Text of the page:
Time for ‘Messiah’

It’s one of the best-loved and most well-known pieces in the Early Music canon, but what would you focus on, if you were asked to direct it, with the first rehearsal starting in a few hours time?

The beginning of Handel’s ‘Messiah’

Finding myself in precisely this situation, I went to the autograph MS (here), in order to strip back all the accretions of generations of editors, and to check the original tempo markings: at the beginning of each movement, where there are any changes within a movement, and whether there is any fermata for a cadenza, or perhaps a final adagio [both these last surprisingly infrequent].

There are many movements of course, and Handel uses a large number of fine gradations of tempo-detail: andante larghetto, andante & andante allegro; allegro larghetto, allegro moderato, allegro.

This grand spectrum of tempo-marks is centred on tempo ordinario and time-signature C. There are cross-links to alla breve C/, and to triple 3/4, and 3/8, and to compound 6/8 and 12/8. In principle, we expect to find proportional relationships: smaller note-values indicate definitely faster tempi, so 3/8 is significantly faster than 3/4, perhaps twice as fast. Tempo-words might also produce a proportional change: in the Overture, allegro moderato might be twice as fast as the opening grave. But in practice more beats in the bar suggest a slightly slower tempo, so 12/8 is somewhat slower than 6/8. And subtle shifts in character or changes in articulation create small adjustments to mathematical proportions.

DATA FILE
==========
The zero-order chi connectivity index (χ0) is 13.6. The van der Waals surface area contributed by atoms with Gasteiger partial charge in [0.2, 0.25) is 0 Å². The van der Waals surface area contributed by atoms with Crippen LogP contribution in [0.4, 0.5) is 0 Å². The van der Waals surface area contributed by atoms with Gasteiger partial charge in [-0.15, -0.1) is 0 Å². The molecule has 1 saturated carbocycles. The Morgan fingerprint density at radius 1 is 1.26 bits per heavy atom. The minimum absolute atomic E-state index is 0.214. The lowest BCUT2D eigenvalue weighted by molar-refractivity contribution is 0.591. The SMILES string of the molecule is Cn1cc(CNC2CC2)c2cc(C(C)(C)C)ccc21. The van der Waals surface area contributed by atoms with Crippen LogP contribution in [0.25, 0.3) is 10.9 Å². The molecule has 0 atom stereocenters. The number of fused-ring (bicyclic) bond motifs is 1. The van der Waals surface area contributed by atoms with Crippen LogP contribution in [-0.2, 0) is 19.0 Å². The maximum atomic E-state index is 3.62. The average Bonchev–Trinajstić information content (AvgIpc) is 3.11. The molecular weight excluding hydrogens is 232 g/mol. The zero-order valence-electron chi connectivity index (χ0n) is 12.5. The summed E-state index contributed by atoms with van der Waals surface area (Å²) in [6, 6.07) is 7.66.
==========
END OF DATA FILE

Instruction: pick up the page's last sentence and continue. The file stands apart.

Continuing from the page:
Given all this information, there is a simple, but surprisingly powerful performance-research technique: take all the markings, and assemble a list, in order from slowest to fastest. Handel uses so many different markings, that once you have them in order, there is not much ‘room for manouevre’ in deciding the actual tempo for each marking. Read more about Handel’s tempo-markings Of course, you may want to bias the whole spectrum to the slow end, or to the fast end, depending on performing forces and venue acoustics. See a recent international discussion about 18th-century tempi.

Most significant of all, and a good way to apply this research-technique in first rehearsal, are the groups of movements that have precisely the same combination of time-signature and tempo-word.

Messiah: movements in Allegro 3/4

Simply trying each of these movements, and searching for the tempo that “works” for all of them, produces some surprising results, surprises which clearly reflect Handel’s wishes.

Messiah: movements in Larghetto C
“Comfort ye” shares its Larghetto C marking and repeated-note quavers with “Blessing and Honour” – implying the same speed!


So last night I made the ordered list, and this afternoon I compared several groups of movements that share the same combination of tempo-information.

Messiah tempo-markings ordered by speed from slow to fast
Messiah tempo-markings continued

And now I’m off to first rehearsal. Where’s the dog?

18th-century rehearsal: continuo, soloists, on-lookers and a dog!












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